The European Union said Friday that Facebook has told it that up to 2.7 million people in the 28-nation bloc may have been victim of improper data sharing involving political data-mining firm Cambridge Analytica.
EU spokesman Christian Wigand said EU Justice Commissioner Vera Jourova will have a telephone call with Facebook COO Sheryl Sandberg early next week to address the massive data leaks.
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The EU and Facebook will be looking at what changes the social media giant needs to make to better protect users and how the U.S. company must adapt to new EU data protection rules.
Wigand said that EU data protection authorities will discuss over the coming days "a strong coordinated approach" on how to deal with the Facebook investigation.
Separately, Italy's competition authority opened an investigation Friday into Facebook for allegedly misleading practices following revelations that the social network sold users' data without consent.
Authority chairman Giovanni Pitruzzella told Sky News24 that the investigation will focus on Facebook's claims on its home page that the service is free, without revealing that it makes money off users' data.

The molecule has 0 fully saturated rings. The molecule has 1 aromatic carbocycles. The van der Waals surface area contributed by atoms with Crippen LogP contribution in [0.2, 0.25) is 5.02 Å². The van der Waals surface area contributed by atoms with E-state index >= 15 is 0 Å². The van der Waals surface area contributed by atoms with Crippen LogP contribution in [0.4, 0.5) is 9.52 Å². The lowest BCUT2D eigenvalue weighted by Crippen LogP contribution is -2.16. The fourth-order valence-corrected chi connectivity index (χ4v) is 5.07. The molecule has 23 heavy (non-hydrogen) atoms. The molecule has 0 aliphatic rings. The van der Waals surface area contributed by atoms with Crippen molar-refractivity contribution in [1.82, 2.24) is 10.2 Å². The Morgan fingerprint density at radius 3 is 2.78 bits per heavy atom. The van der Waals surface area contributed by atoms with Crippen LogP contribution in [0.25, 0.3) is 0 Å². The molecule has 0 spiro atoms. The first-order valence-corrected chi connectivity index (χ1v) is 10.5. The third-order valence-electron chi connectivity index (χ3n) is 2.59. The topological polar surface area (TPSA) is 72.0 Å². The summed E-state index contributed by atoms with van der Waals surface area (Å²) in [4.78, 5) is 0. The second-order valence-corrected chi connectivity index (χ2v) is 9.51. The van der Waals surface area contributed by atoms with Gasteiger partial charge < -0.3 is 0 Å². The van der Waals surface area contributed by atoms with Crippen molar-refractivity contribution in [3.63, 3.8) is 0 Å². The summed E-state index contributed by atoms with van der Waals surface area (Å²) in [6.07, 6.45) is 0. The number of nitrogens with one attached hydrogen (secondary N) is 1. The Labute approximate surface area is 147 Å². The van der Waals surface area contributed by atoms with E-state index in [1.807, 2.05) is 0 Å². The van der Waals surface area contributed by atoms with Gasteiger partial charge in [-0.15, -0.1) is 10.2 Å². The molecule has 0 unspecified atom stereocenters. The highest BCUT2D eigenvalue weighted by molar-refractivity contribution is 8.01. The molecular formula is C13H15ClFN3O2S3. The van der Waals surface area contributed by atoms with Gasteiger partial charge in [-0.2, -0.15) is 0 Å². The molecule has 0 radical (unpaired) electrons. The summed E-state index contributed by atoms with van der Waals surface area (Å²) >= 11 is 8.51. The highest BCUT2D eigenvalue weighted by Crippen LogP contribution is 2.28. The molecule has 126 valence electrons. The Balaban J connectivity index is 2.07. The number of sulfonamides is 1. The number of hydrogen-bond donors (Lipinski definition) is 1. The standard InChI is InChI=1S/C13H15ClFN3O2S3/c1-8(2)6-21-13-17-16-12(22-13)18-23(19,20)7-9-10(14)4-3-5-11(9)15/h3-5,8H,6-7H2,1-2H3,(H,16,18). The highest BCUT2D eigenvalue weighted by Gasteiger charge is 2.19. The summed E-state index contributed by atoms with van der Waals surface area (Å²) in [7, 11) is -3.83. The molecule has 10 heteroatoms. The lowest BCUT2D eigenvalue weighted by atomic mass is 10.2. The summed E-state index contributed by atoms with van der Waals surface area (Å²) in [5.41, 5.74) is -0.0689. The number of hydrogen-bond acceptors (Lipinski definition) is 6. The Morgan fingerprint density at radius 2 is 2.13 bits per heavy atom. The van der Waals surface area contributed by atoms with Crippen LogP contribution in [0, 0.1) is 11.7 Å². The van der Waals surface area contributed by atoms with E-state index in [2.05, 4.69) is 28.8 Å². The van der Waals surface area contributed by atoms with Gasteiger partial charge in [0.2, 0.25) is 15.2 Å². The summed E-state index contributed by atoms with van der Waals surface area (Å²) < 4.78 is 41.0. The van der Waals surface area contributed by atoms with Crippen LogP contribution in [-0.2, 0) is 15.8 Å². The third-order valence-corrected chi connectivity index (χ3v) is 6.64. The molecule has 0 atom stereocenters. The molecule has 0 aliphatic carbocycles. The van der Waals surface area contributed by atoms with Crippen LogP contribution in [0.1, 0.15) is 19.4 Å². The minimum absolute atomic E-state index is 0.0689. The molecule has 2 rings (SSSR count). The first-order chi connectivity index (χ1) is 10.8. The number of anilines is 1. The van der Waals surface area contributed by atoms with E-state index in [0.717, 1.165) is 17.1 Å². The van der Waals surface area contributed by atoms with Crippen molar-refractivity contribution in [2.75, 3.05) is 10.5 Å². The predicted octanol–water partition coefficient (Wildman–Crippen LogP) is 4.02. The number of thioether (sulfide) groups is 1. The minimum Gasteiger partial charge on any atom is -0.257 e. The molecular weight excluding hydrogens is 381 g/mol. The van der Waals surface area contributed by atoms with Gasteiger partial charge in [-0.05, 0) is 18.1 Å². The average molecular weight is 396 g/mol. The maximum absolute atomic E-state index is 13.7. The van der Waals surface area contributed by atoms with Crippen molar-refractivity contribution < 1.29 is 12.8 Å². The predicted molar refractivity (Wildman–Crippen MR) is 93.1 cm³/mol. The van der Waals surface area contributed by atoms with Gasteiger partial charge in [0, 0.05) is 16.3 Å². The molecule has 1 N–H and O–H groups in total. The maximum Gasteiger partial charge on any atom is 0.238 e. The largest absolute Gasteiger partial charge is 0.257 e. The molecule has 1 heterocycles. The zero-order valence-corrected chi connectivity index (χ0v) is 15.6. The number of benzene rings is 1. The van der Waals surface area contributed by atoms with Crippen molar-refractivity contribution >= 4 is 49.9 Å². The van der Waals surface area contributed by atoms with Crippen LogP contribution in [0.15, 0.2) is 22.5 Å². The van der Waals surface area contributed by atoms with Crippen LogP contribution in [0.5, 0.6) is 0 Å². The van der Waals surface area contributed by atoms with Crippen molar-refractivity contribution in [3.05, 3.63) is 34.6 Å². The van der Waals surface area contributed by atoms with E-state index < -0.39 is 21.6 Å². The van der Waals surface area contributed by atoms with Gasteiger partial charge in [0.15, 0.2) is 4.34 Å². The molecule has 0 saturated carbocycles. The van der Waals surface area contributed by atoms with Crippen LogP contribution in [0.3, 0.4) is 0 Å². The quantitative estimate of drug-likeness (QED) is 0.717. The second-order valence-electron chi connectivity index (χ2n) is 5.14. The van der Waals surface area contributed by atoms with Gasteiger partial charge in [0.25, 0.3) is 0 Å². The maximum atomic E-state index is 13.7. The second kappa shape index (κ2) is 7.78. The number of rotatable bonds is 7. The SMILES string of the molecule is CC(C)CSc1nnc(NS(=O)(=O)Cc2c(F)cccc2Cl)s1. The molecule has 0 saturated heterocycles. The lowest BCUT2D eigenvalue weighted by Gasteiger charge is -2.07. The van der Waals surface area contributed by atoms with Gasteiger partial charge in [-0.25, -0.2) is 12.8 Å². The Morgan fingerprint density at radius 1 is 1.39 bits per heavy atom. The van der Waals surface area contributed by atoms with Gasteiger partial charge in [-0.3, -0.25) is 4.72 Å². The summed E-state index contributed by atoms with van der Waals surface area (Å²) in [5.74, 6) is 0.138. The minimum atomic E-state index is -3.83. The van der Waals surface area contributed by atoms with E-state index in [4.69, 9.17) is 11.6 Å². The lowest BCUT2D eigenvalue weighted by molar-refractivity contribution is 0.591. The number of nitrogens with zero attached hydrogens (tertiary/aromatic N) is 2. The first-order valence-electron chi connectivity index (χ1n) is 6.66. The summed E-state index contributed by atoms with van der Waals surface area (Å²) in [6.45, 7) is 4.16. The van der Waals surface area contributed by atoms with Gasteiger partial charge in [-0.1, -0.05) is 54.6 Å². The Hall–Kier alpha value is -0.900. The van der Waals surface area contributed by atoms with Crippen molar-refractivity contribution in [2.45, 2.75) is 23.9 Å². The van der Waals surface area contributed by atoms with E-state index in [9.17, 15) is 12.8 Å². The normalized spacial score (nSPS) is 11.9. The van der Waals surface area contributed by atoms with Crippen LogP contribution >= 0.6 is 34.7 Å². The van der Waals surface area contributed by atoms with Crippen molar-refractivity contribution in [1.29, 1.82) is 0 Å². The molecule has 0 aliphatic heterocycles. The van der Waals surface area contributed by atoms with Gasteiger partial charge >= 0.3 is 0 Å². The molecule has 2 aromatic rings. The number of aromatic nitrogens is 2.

The investigation comes as Italian consumer advocate group Codacons prepares a U.S. class action against Facebook on behalf of Italians whose data was mined by Cambridge Analytica. Codacons said just 57 Italians downloaded the Cambridge Analytica app, but that an estimated 214,000 Italians could be affected because the data mined extended to also the users' friends.
A top Facebook privacy official is scheduled to meet with the authority later this month.
This story was earlier corrected to show that the EU call will take place with Facebook COO Sheryl Sandberg not with Facebook CEO Mark Zuckerberg.